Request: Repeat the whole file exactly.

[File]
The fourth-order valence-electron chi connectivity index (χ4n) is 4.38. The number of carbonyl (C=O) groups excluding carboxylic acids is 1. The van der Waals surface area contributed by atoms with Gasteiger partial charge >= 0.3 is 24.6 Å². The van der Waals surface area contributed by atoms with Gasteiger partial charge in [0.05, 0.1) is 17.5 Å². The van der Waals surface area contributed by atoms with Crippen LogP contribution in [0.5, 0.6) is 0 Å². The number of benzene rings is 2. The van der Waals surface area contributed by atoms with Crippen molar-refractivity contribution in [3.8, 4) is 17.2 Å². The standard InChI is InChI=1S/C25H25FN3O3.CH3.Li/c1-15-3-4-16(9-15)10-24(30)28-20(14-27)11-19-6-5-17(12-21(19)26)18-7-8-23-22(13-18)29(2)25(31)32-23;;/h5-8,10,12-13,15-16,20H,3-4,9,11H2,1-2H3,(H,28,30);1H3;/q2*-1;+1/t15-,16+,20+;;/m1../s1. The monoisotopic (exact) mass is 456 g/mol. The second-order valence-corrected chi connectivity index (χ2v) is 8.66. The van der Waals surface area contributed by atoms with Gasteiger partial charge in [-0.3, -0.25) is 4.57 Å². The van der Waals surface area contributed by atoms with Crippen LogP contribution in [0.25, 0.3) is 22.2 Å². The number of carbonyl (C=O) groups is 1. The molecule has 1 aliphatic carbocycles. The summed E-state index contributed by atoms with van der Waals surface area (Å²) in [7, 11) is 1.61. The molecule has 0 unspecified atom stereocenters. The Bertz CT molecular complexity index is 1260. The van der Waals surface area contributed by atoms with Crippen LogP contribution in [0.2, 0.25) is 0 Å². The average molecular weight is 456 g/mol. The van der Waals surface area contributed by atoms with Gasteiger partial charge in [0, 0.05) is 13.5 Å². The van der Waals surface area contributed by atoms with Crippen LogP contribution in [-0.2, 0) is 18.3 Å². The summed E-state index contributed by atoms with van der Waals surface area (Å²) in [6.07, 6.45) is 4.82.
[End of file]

The fourth-order valence-electron chi connectivity index (χ4n) is 4.38. The number of carbonyl (C=O) groups excluding carboxylic acids is 1. The van der Waals surface area contributed by atoms with Gasteiger partial charge >= 0.3 is 24.6 Å². The van der Waals surface area contributed by atoms with Gasteiger partial charge in [0.05, 0.1) is 17.5 Å². The van der Waals surface area contributed by atoms with Crippen LogP contribution in [0.5, 0.6) is 0 Å². The number of benzene rings is 2. The van der Waals surface area contributed by atoms with Crippen molar-refractivity contribution in [3.8, 4) is 17.2 Å². The standard InChI is InChI=1S/C25H25FN3O3.CH3.Li/c1-15-3-4-16(9-15)10-24(30)28-20(14-27)11-19-6-5-17(12-21(19)26)18-7-8-23-22(13-18)29(2)25(31)32-23;;/h5-8,10,12-13,15-16,20H,3-4,9,11H2,1-2H3,(H,28,30);1H3;/q2*-1;+1/t15-,16+,20+;;/m1../s1. The monoisotopic (exact) mass is 456 g/mol. The second-order valence-corrected chi connectivity index (χ2v) is 8.66. The van der Waals surface area contributed by atoms with Gasteiger partial charge in [-0.3, -0.25) is 4.57 Å². The van der Waals surface area contributed by atoms with Crippen LogP contribution in [0.25, 0.3) is 22.2 Å². The number of carbonyl (C=O) groups is 1. The molecule has 1 aliphatic carbocycles. The summed E-state index contributed by atoms with van der Waals surface area (Å²) in [7, 11) is 1.61. The molecule has 0 unspecified atom stereocenters. The Bertz CT molecular complexity index is 1260. The van der Waals surface area contributed by atoms with Crippen LogP contribution in [0.2, 0.25) is 0 Å². The average molecular weight is 456 g/mol. The van der Waals surface area contributed by atoms with Gasteiger partial charge in [0, 0.05) is 13.5 Å². The van der Waals surface area contributed by atoms with Crippen LogP contribution in [-0.2, 0) is 18.3 Å². The summed E-state index contributed by atoms with van der Waals surface area (Å²) in [6.07, 6.45) is 4.82.